Many people believe that winter is the time of year to step away from your garden and take a break. This couldn’t be farther from the truth! There are many things you can do this winter to tidy up your garden and prepare for spring. The more prepare you are now means you’ll have less work to do in the spring. We outlined 7 steps to help you prepare you garden for the winter.
1. Keep an eye out for weeds
Remember all those weeds that started to take hold during the growing season?
Most weeds can still survive in a compost heap or weed pile, so don’t try to shift them off to another part of the garden. You must remove the weeds completely from your garden in order to prevent them from sprouting up again.
2. Tidy up the garden
It may not feel like it, but now is the time to focus on cleaning up the garden. The more time you spend now cleaning things up, the less problems you’ll have in the spring.
Take this time to clear out dead, dying, diseased plants and other garden debris. Pests love to live in your garden debris in the winter, so clearing it out now will help keep the unwanted bugs out.
3. Amend your soil
Fall and winter is an excellent time to add soil amendments like manure and compost. Organic fertilizers like bone meal, kelp, and rock phosphate are also great additions to your soil. Adding nutrients during this time of year gives things time to break down, enriching your soil and making it biologically active.
Amending your soil now leaves you with less work to do by the time spring comes. Once you’ve added your amendments, mulch your soil or sow a cover crop to prevent winter rain from washing it below the active root zone. This is especially important for raised beds since they tend to drain more than in-ground beds. When spring comes, remove the mulch before new planting.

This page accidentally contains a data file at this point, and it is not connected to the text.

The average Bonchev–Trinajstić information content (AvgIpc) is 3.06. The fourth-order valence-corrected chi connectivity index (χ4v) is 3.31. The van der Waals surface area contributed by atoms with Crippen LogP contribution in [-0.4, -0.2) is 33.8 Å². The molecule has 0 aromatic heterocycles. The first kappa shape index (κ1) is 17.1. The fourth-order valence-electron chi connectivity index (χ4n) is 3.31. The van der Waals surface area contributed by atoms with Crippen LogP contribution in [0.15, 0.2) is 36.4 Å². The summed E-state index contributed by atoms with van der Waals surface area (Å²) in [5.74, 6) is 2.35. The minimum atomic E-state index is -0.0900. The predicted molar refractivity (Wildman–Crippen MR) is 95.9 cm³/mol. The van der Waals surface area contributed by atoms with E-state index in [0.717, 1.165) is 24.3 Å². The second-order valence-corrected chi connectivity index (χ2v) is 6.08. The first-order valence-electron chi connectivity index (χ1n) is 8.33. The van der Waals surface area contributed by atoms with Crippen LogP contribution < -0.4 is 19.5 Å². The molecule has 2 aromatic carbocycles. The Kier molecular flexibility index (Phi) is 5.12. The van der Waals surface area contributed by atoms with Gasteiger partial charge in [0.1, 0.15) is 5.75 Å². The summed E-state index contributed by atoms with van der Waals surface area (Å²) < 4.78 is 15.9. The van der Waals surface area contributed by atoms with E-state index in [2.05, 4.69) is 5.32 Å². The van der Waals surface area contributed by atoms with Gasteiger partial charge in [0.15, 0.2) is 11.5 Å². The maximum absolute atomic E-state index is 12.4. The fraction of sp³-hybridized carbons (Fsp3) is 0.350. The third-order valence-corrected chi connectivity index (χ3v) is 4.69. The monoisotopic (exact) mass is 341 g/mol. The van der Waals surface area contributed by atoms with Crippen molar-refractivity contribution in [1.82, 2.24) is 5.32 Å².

5. Prune Perennials
Fall and winter is a great time to trim some of the perennials in your garden. But make sure you’re picking the right plants to prune.
While it may be tempting to prune back your perennial flowering plants, resist the urge. These plants make excellent meals for birds in your neighborhood, especially plants covered in seed heads.
6. Plant cover crops
Planting cover crops help prevent soil erosion and increase levels of organic matter in garden beds. They also add nutrients and help your soil draw carbon from the atmosphere.
Rye, vetch, or clover are great cover crop plants to add to your garden. While you generally want to plant cover crops before the first killing frost, some crops are hardier than others. Visit your local garden center to identify the best cover crops for your area.
7. Reflect and plan for spring
With this year’s success and failures fresh in your mind, take some notes about your growing season. What plants did well? What struggled? Did you have problems with pests? Some gardeners like to take extensive notes on their gardening year. Keeping notes will help you stay prepared for the spring and increase your chances of of success.
We hope this guide helps you get the motivation you need to get busy this winter and prepare your garden for a beautiful and successful spring!